The increasingly casual culture in many businesses means that the line between work and personal lives is more blurred than ever. After all, the in-office happy hours, team-building retreats and progessively lax policies about dating colleagues mean that connecting with people you work with is not only expected but encouraged.
That doesn’t mean there is no longer a need for decorum, etiquette and maintaining boundaries in work relationships that do not apply to other, more personal connections. In addition to lessons from this month’s three case studies, apply these rules to your work relationships in order to maintain healthy dynamics with your boss, colleagues and clients.
1. Be clear with yourself and upfront about what constitutes personal information.
This includes your romantic life, problems with friends, details about your personal finances, health issues and family drama. Yes, sometimes an issue with the above will arise that you need to inform your team about—say, a health issue that requires special arrangements—but your colleagues are not your bartender. Save the details for your friends and family (or the actual bartender).
2. Watch the social media.
You’re probably connected to some business partners on Facebook, Instagram or Twitter. Watch yourself. Yes, that is your personal account, but the reality is that it is hardly private and fair game for all eyes to see.
3. Don’t drink too much at happy hours.
4. Help keep your cohorts in check.
When a work friend starts oversharing about a weekend date or taking detailed calls with their physician, give them a gentle reminder that they might compromise their professionalism. “Hey, I’m sorry to hear about your health issues, but I just thought you’d want to know: When you were talking in the open office space to your doctor, a lot of people heard. I’m sure your boss would understand if you had to step outside to take that kind of call.”
Connecting with people you work with is not only expected but encouraged. That doesn’t mean there is no longer a need for decorum, etiquette and maintaining boundaries in work relationships.
29; communications officer for a nonprofit and owner of LearningBJJ, a blog for women in Jiu-Jitsu; Oakland, California
I have learned that healthy boundaries mean I am responsible to my co-workers and friends but am not responsible for them. With my website, I often have friends guest-blogging for me, and I make a point of not micromanaging. Even when dealing with friends on work projects, I will always do my best to contact them from my work email and official channels, rather than my personal Facebook, to keep it clear within what context we are interacting. Challenges will inevitably come up, and having these boundaries in place is my personal insurance policy against things getting awkward.
48; recruiter; Charleston, South Carolina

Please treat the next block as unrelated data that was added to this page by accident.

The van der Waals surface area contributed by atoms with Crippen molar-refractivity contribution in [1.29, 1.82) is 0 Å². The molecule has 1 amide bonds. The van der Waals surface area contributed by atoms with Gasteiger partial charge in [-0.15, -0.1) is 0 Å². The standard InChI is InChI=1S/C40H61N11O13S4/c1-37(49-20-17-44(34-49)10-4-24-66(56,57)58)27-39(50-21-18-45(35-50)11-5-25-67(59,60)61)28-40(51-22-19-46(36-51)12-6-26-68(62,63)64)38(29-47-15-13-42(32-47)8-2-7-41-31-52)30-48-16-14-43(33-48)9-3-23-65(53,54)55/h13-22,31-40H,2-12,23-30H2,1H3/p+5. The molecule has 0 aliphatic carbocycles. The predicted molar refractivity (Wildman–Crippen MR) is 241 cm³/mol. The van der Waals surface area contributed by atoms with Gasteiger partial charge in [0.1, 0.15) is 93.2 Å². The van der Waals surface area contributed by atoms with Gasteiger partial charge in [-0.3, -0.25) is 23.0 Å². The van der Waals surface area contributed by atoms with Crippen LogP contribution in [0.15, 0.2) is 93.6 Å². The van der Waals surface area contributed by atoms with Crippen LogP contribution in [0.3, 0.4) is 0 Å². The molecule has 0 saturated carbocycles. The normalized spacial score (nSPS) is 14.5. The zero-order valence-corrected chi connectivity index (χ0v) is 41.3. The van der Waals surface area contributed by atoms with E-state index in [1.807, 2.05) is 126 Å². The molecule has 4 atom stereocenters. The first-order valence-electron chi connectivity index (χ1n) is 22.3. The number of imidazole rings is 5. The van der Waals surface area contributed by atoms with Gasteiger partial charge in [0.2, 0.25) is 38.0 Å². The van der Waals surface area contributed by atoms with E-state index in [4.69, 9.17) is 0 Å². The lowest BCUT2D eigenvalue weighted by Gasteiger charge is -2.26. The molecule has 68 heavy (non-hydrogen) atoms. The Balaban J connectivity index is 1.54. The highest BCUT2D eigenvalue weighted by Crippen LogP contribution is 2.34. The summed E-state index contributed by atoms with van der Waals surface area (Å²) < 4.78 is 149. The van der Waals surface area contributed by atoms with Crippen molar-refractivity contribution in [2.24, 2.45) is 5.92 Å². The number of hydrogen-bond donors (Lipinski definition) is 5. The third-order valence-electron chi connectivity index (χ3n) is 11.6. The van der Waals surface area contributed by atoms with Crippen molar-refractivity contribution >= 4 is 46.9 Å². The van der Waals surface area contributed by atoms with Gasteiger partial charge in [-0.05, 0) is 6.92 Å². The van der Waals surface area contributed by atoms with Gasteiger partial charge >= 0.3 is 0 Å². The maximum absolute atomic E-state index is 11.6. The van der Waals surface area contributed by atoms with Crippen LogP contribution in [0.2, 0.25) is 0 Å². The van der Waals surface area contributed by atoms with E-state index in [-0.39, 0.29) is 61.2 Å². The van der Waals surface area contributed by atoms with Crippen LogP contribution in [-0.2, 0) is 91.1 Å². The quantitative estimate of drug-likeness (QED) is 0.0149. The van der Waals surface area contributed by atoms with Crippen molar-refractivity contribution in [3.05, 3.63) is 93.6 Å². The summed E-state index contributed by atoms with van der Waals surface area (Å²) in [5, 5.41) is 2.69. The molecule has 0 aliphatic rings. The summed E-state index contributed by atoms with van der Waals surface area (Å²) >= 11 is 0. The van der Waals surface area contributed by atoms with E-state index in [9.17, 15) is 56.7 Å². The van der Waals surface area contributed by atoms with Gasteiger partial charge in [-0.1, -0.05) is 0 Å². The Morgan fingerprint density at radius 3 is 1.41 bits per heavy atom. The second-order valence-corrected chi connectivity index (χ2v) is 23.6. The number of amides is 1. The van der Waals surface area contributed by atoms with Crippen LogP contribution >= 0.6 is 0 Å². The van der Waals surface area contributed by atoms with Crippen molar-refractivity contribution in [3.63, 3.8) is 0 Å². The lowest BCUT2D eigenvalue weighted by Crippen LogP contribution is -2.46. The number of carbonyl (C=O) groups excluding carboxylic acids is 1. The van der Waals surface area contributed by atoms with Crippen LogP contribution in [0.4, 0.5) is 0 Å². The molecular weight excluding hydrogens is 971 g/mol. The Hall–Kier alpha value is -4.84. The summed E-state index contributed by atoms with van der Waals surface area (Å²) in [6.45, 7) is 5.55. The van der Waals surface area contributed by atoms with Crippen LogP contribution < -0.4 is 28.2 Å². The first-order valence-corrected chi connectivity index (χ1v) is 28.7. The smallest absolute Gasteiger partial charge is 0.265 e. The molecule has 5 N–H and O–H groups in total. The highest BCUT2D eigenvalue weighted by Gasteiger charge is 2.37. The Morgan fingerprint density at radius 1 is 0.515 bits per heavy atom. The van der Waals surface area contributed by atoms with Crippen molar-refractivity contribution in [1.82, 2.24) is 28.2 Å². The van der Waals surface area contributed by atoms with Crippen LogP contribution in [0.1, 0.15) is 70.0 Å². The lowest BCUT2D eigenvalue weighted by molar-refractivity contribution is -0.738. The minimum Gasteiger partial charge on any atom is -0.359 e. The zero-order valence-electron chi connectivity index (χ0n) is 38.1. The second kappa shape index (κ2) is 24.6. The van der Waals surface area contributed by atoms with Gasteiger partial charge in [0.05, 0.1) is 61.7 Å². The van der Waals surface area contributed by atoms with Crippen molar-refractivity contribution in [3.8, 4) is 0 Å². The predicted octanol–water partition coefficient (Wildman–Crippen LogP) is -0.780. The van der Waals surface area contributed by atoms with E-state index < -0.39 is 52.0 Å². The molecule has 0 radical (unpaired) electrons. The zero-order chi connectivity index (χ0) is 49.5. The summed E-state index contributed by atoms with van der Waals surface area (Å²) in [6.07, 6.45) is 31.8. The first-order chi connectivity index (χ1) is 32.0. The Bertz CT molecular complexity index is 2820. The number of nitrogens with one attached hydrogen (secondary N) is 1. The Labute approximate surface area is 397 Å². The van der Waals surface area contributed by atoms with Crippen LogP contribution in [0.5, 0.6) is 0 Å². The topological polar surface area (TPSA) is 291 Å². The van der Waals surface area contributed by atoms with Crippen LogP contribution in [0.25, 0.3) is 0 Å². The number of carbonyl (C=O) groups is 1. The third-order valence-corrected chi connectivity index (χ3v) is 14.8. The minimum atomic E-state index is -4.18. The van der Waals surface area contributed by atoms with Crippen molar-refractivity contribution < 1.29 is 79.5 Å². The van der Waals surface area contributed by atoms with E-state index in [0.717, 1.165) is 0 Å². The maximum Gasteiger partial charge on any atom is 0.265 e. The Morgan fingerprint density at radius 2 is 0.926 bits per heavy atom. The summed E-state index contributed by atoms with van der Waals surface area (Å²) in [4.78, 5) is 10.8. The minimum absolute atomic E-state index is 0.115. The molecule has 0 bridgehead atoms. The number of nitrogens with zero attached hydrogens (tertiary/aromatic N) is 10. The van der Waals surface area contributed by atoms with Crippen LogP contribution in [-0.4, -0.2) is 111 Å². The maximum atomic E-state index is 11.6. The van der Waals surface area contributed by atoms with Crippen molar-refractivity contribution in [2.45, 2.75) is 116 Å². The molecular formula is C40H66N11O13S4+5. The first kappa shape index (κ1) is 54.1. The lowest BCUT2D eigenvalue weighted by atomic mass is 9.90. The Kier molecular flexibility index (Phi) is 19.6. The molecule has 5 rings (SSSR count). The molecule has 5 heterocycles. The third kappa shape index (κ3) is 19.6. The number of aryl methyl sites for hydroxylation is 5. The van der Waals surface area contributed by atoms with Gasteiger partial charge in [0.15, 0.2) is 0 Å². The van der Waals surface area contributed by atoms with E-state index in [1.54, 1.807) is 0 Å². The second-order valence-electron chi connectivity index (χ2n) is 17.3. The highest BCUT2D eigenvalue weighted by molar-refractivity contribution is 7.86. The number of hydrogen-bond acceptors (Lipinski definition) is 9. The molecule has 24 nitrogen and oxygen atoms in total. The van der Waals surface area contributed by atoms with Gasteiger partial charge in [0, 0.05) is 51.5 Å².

I work closely with human resources teams and am therefore privy to highly confidential information, from firings to acquisitions, so professional boundaries are paramount. I typically end up being friendly with other people who are in HR or other positions that give them access to confidential information. This commonality makes it easier to avoid any tricky situations where oversharing might be an issue. I am also very clear about what I am willing to discuss and what is off-limits. If someone pushes those boundaries, I will warn them that they are making me uncomfortable. If they continue, it’s doubtful I will continue to consider them a work friend. When I met my best friend, I was a recruiter and she was the executive assistant to the president of our company. We both had access to very sensitive information but became close personal friends. We both respected each other’s professional boundaries, and even now, several years since we have both left that company, we are still best friends.
37; founder and creative director of CreativeDevelopmentAgency.com; New York
To maintain healthy relationships with my team, I aim to know my limits. When I feel uncomfortable or stressed about a certain subject such as a health or family issue, I just don’t talk about it. My employees don’t need to know everything that happens in my personal life. Also, if I am at an after-work event with my employees or clients, I socialize with them enough so there is a connection, but again, I don’t overshare. I always monitor how much alcohol I consume for the same reason. I coordinated a client event a few years ago, and one of her assistants got so drunk and told me about my client’s divorce, affair and health issues. Needless to say, I spoke to my client about her assistant, and the assistant was fired.
This article originally appeared in the August 2017 issue of SUCCESS magazine.
Emma Johnson is a business journalist, gender-equality activist, and founder of the world's largest community of single moms, WealthySingleMommy.com. Emma and her best-selling book, The Kickass Single Mom, and her organization, Moms for Shared Parenting, have been featured in hundreds of national and international media outlets.